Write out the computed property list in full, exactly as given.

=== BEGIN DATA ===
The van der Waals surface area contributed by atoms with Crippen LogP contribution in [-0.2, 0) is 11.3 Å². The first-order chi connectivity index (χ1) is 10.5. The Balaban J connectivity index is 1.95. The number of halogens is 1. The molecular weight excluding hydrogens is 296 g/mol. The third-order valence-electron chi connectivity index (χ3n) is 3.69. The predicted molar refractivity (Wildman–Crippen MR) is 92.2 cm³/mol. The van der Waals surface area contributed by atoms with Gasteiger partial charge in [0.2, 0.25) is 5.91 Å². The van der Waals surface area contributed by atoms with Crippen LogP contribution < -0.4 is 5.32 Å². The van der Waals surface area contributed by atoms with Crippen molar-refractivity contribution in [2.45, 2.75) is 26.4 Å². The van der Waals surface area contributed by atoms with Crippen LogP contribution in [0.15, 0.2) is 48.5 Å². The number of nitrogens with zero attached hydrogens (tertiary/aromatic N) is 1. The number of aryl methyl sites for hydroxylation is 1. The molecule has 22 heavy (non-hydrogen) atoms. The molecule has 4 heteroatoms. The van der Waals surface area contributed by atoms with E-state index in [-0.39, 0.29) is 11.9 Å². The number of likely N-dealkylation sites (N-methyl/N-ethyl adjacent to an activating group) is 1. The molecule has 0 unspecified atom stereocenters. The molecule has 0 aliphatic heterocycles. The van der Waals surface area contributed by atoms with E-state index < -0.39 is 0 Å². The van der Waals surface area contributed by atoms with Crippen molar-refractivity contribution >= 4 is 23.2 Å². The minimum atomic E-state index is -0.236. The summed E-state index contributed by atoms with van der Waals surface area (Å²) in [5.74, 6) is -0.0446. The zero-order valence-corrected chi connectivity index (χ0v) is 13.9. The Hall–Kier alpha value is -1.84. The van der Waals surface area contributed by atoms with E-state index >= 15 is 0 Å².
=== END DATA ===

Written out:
The van der Waals surface area contributed by atoms with Crippen LogP contribution in [-0.2, 0) is 11.3 Å². The first-order chi connectivity index (χ1) is 10.5. The Balaban J connectivity index is 1.95. The number of halogens is 1. The molecular weight excluding hydrogens is 296 g/mol. The third-order valence-electron chi connectivity index (χ3n) is 3.69. The predicted molar refractivity (Wildman–Crippen MR) is 92.2 cm³/mol. The van der Waals surface area contributed by atoms with Gasteiger partial charge in [0.2, 0.25) is 5.91 Å². The van der Waals surface area contributed by atoms with Crippen LogP contribution < -0.4 is 5.32 Å². The van der Waals surface area contributed by atoms with Crippen molar-refractivity contribution in [2.45, 2.75) is 26.4 Å². The van der Waals surface area contributed by atoms with Crippen LogP contribution in [0.15, 0.2) is 48.5 Å². The number of nitrogens with zero attached hydrogens (tertiary/aromatic N) is 1. The number of aryl methyl sites for hydroxylation is 1. The molecule has 22 heavy (non-hydrogen) atoms. The molecule has 4 heteroatoms. The van der Waals surface area contributed by atoms with E-state index in [-0.39, 0.29) is 11.9 Å². The number of likely N-dealkylation sites (N-methyl/N-ethyl adjacent to an activating group) is 1. The molecule has 0 unspecified atom stereocenters. The molecule has 0 aliphatic heterocycles. The van der Waals surface area contributed by atoms with E-state index < -0.39 is 0 Å². The van der Waals surface area contributed by atoms with Crippen molar-refractivity contribution >= 4 is 23.2 Å². The minimum atomic E-state index is -0.236. The summed E-state index contributed by atoms with van der Waals surface area (Å²) in [5.74, 6) is -0.0446. The zero-order valence-corrected chi connectivity index (χ0v) is 13.9. The Hall–Kier alpha value is -1.84. The van der Waals surface area contributed by atoms with E-state index >= 15 is 0 Å².